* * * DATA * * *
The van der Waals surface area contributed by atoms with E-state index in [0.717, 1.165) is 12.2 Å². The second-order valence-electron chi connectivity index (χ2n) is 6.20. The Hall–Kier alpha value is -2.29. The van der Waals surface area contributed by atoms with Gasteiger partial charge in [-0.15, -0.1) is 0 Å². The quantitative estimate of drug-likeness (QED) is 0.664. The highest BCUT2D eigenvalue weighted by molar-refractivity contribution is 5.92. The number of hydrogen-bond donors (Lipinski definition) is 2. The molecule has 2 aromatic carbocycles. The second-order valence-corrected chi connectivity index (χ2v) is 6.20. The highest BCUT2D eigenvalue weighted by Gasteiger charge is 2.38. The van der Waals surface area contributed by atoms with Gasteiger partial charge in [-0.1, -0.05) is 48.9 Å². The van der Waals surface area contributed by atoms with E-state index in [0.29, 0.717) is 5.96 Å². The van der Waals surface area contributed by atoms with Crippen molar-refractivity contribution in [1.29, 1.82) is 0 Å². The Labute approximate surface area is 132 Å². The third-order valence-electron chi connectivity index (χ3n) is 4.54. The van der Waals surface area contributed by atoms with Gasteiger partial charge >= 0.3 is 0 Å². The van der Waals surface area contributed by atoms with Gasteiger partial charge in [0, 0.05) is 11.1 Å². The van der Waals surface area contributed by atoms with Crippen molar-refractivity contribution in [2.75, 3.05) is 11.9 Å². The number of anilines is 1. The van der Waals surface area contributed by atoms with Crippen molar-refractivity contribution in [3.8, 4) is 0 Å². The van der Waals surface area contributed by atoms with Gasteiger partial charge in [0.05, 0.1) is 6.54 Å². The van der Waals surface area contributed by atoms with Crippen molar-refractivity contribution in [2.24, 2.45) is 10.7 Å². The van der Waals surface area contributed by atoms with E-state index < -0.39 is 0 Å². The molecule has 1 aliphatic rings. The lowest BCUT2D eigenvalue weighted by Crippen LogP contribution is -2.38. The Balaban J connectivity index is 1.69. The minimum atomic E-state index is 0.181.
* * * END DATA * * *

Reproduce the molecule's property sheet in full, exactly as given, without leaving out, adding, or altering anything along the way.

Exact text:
The van der Waals surface area contributed by atoms with E-state index in [0.717, 1.165) is 12.2 Å². The second-order valence-electron chi connectivity index (χ2n) is 6.20. The Hall–Kier alpha value is -2.29. The van der Waals surface area contributed by atoms with Gasteiger partial charge in [-0.15, -0.1) is 0 Å². The quantitative estimate of drug-likeness (QED) is 0.664. The highest BCUT2D eigenvalue weighted by molar-refractivity contribution is 5.92. The number of hydrogen-bond donors (Lipinski definition) is 2. The molecule has 2 aromatic carbocycles. The second-order valence-corrected chi connectivity index (χ2v) is 6.20. The highest BCUT2D eigenvalue weighted by Gasteiger charge is 2.38. The van der Waals surface area contributed by atoms with Gasteiger partial charge in [-0.1, -0.05) is 48.9 Å². The van der Waals surface area contributed by atoms with E-state index in [0.29, 0.717) is 5.96 Å². The van der Waals surface area contributed by atoms with Crippen molar-refractivity contribution in [1.29, 1.82) is 0 Å². The Labute approximate surface area is 132 Å². The third-order valence-electron chi connectivity index (χ3n) is 4.54. The van der Waals surface area contributed by atoms with Gasteiger partial charge >= 0.3 is 0 Å². The van der Waals surface area contributed by atoms with Gasteiger partial charge in [0, 0.05) is 11.1 Å². The van der Waals surface area contributed by atoms with Crippen molar-refractivity contribution in [2.75, 3.05) is 11.9 Å². The number of anilines is 1. The van der Waals surface area contributed by atoms with Crippen molar-refractivity contribution in [3.8, 4) is 0 Å². The van der Waals surface area contributed by atoms with Gasteiger partial charge in [0.05, 0.1) is 6.54 Å². The van der Waals surface area contributed by atoms with Crippen molar-refractivity contribution in [2.24, 2.45) is 10.7 Å². The van der Waals surface area contributed by atoms with E-state index < -0.39 is 0 Å². The molecule has 1 aliphatic rings. The lowest BCUT2D eigenvalue weighted by Crippen LogP contribution is -2.38. The Balaban J connectivity index is 1.69. The minimum atomic E-state index is 0.181.